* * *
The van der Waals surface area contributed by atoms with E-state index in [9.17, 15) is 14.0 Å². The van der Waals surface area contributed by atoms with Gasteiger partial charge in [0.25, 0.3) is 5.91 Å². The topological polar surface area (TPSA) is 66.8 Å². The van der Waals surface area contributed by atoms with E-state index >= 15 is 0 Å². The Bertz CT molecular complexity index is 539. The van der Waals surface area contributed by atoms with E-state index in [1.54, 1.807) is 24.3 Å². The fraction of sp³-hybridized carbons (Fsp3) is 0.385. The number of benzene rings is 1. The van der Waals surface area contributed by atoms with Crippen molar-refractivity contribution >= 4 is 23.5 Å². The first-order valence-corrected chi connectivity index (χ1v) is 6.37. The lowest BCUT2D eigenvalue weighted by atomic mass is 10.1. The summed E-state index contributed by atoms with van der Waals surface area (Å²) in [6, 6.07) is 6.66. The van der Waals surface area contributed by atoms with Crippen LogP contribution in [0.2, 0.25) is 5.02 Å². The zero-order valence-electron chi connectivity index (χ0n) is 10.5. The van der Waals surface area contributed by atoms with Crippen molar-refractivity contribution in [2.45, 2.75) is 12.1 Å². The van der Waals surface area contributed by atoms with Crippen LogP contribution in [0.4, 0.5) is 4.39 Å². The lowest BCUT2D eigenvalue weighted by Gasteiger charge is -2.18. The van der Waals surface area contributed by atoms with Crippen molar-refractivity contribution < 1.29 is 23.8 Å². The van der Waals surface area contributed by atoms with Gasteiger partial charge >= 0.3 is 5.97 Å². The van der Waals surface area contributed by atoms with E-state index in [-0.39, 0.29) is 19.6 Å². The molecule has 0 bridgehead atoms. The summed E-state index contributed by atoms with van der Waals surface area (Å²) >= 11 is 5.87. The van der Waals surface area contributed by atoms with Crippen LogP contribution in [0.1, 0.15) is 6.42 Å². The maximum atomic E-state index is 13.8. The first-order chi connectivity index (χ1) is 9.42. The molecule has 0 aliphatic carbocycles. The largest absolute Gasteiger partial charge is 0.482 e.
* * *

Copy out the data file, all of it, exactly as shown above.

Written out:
The van der Waals surface area contributed by atoms with E-state index in [9.17, 15) is 14.0 Å². The van der Waals surface area contributed by atoms with Gasteiger partial charge in [0.25, 0.3) is 5.91 Å². The topological polar surface area (TPSA) is 66.8 Å². The van der Waals surface area contributed by atoms with E-state index >= 15 is 0 Å². The Bertz CT molecular complexity index is 539. The van der Waals surface area contributed by atoms with E-state index in [1.54, 1.807) is 24.3 Å². The fraction of sp³-hybridized carbons (Fsp3) is 0.385. The number of benzene rings is 1. The van der Waals surface area contributed by atoms with Crippen molar-refractivity contribution >= 4 is 23.5 Å². The first-order valence-corrected chi connectivity index (χ1v) is 6.37. The lowest BCUT2D eigenvalue weighted by atomic mass is 10.1. The summed E-state index contributed by atoms with van der Waals surface area (Å²) in [6, 6.07) is 6.66. The van der Waals surface area contributed by atoms with Crippen LogP contribution in [0.2, 0.25) is 5.02 Å². The zero-order valence-electron chi connectivity index (χ0n) is 10.5. The van der Waals surface area contributed by atoms with Crippen molar-refractivity contribution in [2.45, 2.75) is 12.1 Å². The van der Waals surface area contributed by atoms with Crippen LogP contribution in [0.4, 0.5) is 4.39 Å². The lowest BCUT2D eigenvalue weighted by Gasteiger charge is -2.18. The van der Waals surface area contributed by atoms with Crippen molar-refractivity contribution < 1.29 is 23.8 Å². The van der Waals surface area contributed by atoms with Gasteiger partial charge >= 0.3 is 5.97 Å². The van der Waals surface area contributed by atoms with E-state index in [-0.39, 0.29) is 19.6 Å². The molecule has 0 bridgehead atoms. The summed E-state index contributed by atoms with van der Waals surface area (Å²) >= 11 is 5.87. The van der Waals surface area contributed by atoms with Crippen LogP contribution in [0.1, 0.15) is 6.42 Å². The maximum atomic E-state index is 13.8. The first-order chi connectivity index (χ1) is 9.42. The molecule has 0 aliphatic carbocycles. The largest absolute Gasteiger partial charge is 0.482 e.